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Hepatology. 2002 Apr;35(4):753-61.

Obesity-related fatty liver is unchanged in mice deficient for mitochondrial uncoupling protein 2.

Author information

1
Division of Endocrinology, Beth Israel Deaconess Medical Center and Harvard Medical School, Boston, MA, USA. Gyorgy_Baffy@brown.edu

Abstract

Nonalcoholic fatty liver disease (NAFLD), a prevalent condition associated with obesity, has the potential of evolving into end-stage liver disease. The biochemical mechanisms that define the progression of NAFLD are not well known, but reactive oxygen species (ROS) have been implicated in this process. Uncoupling protein (UCP) 2 is a mitochondrial inner-membrane protein that mediates proton leak, uncouples adenosine triphosphate (ATP) synthesis, and negatively regulates ROS production. UCP2 expression is increased in various animal models of NAFLD. Up-regulation of UCP2 may compromise cellular ATP levels and worsen liver damage, or it may be protective by ROS reduction in NAFLD. This study aimed to obtain a definitive answer as to whether increased UCP2 expression contributes to NAFLD. UCP2-/- mice were exposed to obesity by crossbreeding with ob/ob mice and by long-term high-fat feeding to study the effect of UCP2 deficiency on the outcome of NAFLD. Steatohepatitis score of crossbred mice (ob/ob/ko) was similar to that of ob/ob mice at 25 weeks. No compensatory increase was observed in the expression of UCP5 in ob/ob/ko livers. To unmask the effects of absent leptin and its potential proinflammatory actions, steatosis was also induced in UCP2-/- mice by a high-fat diet continued for 6 months. Serum alanine aminotransferase (ALT) levels remained normal, and the steatohepatitis score in UCP2-/- mice was the same as in wild-type controls. We conclude that increased expression of UCP2 in the livers of mice with genetically or diet-induced obesity exerts neither protective nor deleterious effects on the severity of fatty liver disease.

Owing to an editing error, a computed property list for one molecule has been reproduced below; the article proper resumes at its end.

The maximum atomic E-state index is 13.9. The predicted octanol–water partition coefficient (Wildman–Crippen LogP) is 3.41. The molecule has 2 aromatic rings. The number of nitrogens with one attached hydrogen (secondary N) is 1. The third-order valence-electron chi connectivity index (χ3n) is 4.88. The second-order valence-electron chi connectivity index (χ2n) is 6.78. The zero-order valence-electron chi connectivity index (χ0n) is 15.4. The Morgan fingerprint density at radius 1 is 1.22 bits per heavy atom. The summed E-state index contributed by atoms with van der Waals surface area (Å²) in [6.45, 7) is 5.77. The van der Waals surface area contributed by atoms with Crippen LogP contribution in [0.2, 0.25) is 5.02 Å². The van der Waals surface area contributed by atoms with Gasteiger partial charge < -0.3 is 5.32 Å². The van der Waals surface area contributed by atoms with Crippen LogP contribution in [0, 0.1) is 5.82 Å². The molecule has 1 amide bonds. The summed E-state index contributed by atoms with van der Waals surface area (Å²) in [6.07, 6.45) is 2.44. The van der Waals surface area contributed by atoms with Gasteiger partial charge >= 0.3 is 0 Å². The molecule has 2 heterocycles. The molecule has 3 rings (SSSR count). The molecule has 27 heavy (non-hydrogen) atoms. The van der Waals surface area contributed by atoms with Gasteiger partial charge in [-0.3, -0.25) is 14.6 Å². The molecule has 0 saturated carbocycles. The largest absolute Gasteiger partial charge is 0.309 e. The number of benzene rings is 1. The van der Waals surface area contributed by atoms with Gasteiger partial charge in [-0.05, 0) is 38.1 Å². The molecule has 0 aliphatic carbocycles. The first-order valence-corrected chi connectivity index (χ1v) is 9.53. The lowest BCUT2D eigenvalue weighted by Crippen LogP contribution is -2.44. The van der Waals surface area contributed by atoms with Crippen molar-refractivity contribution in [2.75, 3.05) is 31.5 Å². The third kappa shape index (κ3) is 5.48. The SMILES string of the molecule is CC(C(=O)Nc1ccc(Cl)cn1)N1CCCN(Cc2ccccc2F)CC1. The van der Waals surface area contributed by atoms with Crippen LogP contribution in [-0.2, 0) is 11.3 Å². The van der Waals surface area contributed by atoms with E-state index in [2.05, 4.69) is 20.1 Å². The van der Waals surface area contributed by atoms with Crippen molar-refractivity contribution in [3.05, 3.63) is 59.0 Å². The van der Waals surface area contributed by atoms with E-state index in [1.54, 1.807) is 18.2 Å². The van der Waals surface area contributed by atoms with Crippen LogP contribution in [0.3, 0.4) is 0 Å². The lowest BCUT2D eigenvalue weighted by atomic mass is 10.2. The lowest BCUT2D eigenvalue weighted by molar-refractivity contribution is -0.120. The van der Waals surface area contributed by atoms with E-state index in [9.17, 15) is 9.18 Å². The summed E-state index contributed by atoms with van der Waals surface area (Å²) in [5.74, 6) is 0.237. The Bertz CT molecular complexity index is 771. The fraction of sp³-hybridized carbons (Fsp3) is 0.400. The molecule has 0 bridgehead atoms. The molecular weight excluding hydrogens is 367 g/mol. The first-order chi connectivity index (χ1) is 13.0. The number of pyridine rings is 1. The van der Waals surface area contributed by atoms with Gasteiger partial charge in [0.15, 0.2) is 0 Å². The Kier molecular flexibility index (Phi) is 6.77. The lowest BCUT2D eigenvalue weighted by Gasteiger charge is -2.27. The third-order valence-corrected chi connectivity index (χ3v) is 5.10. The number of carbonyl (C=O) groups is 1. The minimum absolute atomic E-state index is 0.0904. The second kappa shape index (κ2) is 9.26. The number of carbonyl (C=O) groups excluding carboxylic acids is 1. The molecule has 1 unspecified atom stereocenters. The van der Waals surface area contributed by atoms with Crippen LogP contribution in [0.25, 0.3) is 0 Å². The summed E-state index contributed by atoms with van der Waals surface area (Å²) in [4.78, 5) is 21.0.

PMID:
11915020
DOI:
10.1053/jhep.2002.32028
[Indexed for MEDLINE]

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